From RomanceJunkies.com

Contemporary
Big Bad Wolfe
By Chrissy Dionne
Mar 1, 2006 - 6:37:00 AM

Corey Tierney is the proud owner of Kids’ Kloset, a children’s clothes resale store. She opened the store after her disaster of a marriage fell apart when she failed to produce an heir for her husband. Corey had always dreamed of being a wife and mother so opening Kids’ Kloset is a way for her to feel like she’s involved with children, even if they aren’t her own.

Brandon Wolfe is the single father of two little boys. He’s a very proud, stubborn, and determined man who has started up a llama ranch and single handedly raised the boys since his wife’s death. He’s more at home with nature than civilization and often comes off as abrasive.

After Brandon attempts to shop for Robbie and John at the mall and balks at the high prices, one of the snooty clerks suggests he try Kids’ Kloset. Brandon’s male pride balks at the idea of his kids wearing castoffs but the need for clothing at reasonable prices drives him into the shop where Corey is more than willing to help. Brandon accepts her help up until he feels that she undermines his parenting skills. Once he’s paid for his purchases, Brandon finds it impossible to resist Corey’s allure and invites her to come out to the fair the following day to see what he does. When Corey shows up, everything goes wonderfully and she’s intrigued by the beautiful creatures. She makes a couple of suggestions that Brandon feels oversteps boundaries he’s already set with his boys, and he reacts like a wounded animal, bellowing at her until she flees the fair in tears. Because Brandon lives in a different town, Corey’s surprised when she looks out her kitchen window and sees John sitting alone outside the school waiting for his father to pick him up. John should have been in a different school district but Brandon didn't feel that their local school was adequate and drives him to Boise to attend school. Corey wants to bring John into her warm home but the thought of Brandon’s reaction has her questioning her good intentions. It turns out Brandon truck had broken down so he is thrilled that Corey had been there to take care of John. However, he also feels that her good deed leaves him in her debt. When he asks John and Robbie what they should do to repay her for helping, their suggestion is to invite her to the ranch to see the llamas and eat beanie weenies with them. An invitation she accepts despite Brandon’s obvious displeasure.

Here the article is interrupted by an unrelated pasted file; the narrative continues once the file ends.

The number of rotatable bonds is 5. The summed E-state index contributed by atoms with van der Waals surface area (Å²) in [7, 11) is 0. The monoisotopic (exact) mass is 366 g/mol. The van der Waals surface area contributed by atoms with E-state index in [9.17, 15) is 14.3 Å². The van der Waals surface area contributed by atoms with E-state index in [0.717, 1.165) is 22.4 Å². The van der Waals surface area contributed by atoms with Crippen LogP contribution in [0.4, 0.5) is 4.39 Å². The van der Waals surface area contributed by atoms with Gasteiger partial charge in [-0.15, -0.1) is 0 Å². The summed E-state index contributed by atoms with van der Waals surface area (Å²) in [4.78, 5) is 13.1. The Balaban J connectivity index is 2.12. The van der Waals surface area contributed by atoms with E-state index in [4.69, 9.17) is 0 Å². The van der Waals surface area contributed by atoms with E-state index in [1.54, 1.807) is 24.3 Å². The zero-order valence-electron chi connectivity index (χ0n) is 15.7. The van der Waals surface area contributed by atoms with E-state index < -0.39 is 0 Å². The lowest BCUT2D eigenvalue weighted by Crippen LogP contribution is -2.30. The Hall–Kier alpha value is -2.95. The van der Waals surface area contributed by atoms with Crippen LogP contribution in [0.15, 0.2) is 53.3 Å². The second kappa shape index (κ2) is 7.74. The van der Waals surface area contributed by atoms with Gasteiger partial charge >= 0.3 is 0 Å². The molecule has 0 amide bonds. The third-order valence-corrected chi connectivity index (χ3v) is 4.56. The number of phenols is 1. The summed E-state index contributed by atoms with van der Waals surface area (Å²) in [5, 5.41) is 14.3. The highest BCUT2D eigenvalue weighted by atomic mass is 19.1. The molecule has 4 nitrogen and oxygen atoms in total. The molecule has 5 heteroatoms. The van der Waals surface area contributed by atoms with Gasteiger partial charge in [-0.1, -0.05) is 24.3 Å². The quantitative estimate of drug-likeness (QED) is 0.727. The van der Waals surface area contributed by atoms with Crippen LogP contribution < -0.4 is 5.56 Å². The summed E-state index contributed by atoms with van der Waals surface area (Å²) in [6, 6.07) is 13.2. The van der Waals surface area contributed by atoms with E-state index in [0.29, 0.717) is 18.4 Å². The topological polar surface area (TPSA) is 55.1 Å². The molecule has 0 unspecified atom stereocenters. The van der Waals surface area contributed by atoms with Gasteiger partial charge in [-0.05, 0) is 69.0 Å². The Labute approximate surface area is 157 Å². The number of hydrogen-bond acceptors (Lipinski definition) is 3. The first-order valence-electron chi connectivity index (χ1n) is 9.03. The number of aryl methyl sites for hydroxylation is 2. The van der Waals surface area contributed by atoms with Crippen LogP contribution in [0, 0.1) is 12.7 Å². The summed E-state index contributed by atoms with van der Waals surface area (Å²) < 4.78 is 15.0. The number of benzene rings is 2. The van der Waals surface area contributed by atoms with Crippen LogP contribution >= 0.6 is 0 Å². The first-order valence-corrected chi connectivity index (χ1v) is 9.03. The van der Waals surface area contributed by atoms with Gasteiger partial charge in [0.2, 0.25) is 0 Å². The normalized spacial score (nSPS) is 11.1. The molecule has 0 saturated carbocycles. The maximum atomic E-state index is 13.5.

BIG BAD WOLFE is an endearing tale that will capture your heart. Brandon is a very impressive man. He’s proud, unbending, and determined to raise the boys without any help from anyone as well as run his llama ranch. It would be extremely easy to dislike him, except for the hint of vulnerability you see throughout the book. His love for his children shines through the pages and you just know there is nothing this man wouldn’t do for his boys. Corey’s divorce left her with a need to do things for others, especially children. She’s drawn to Brandon and the boys despite Brandon’s outbursts. Corey sees them as the kind of family she’s always wanted for herself. Linda Wallace does a beautiful job drawing the reader into the hopes, dreams, and even the fears of the characters. I am intrigued by the llamas. The grace and gentleness of the animals is impressive. Ms. Wallace incorporates them into the story in a way that enhances the reader’s enjoyment as well as educating about an animal we don’t normally hear a lot about.



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